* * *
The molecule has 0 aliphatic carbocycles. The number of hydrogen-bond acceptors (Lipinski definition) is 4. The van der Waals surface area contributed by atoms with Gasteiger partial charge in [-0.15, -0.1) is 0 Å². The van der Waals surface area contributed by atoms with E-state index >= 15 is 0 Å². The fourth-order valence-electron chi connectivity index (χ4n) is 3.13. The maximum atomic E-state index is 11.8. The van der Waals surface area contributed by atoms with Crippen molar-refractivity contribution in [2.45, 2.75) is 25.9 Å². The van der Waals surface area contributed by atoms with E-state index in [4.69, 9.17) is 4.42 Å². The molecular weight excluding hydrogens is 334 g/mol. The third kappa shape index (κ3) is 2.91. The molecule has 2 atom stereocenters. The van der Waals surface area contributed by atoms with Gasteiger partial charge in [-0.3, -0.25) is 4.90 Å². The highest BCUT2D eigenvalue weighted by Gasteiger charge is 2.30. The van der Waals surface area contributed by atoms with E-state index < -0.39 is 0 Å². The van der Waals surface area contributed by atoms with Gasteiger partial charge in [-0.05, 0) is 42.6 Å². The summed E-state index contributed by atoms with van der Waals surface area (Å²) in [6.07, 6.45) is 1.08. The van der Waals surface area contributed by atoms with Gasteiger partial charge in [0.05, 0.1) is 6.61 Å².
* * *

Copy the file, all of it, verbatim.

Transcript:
The molecule has 0 aliphatic carbocycles. The number of hydrogen-bond acceptors (Lipinski definition) is 4. The van der Waals surface area contributed by atoms with Gasteiger partial charge in [-0.15, -0.1) is 0 Å². The van der Waals surface area contributed by atoms with E-state index >= 15 is 0 Å². The fourth-order valence-electron chi connectivity index (χ4n) is 3.13. The maximum atomic E-state index is 11.8. The van der Waals surface area contributed by atoms with Crippen molar-refractivity contribution in [2.45, 2.75) is 25.9 Å². The van der Waals surface area contributed by atoms with E-state index in [4.69, 9.17) is 4.42 Å². The molecular weight excluding hydrogens is 334 g/mol. The third kappa shape index (κ3) is 2.91. The molecule has 2 atom stereocenters. The van der Waals surface area contributed by atoms with Gasteiger partial charge in [-0.3, -0.25) is 4.90 Å². The highest BCUT2D eigenvalue weighted by Gasteiger charge is 2.30. The van der Waals surface area contributed by atoms with E-state index < -0.39 is 0 Å². The van der Waals surface area contributed by atoms with Gasteiger partial charge in [-0.05, 0) is 42.6 Å². The summed E-state index contributed by atoms with van der Waals surface area (Å²) in [6.07, 6.45) is 1.08. The van der Waals surface area contributed by atoms with Gasteiger partial charge in [0.05, 0.1) is 6.61 Å².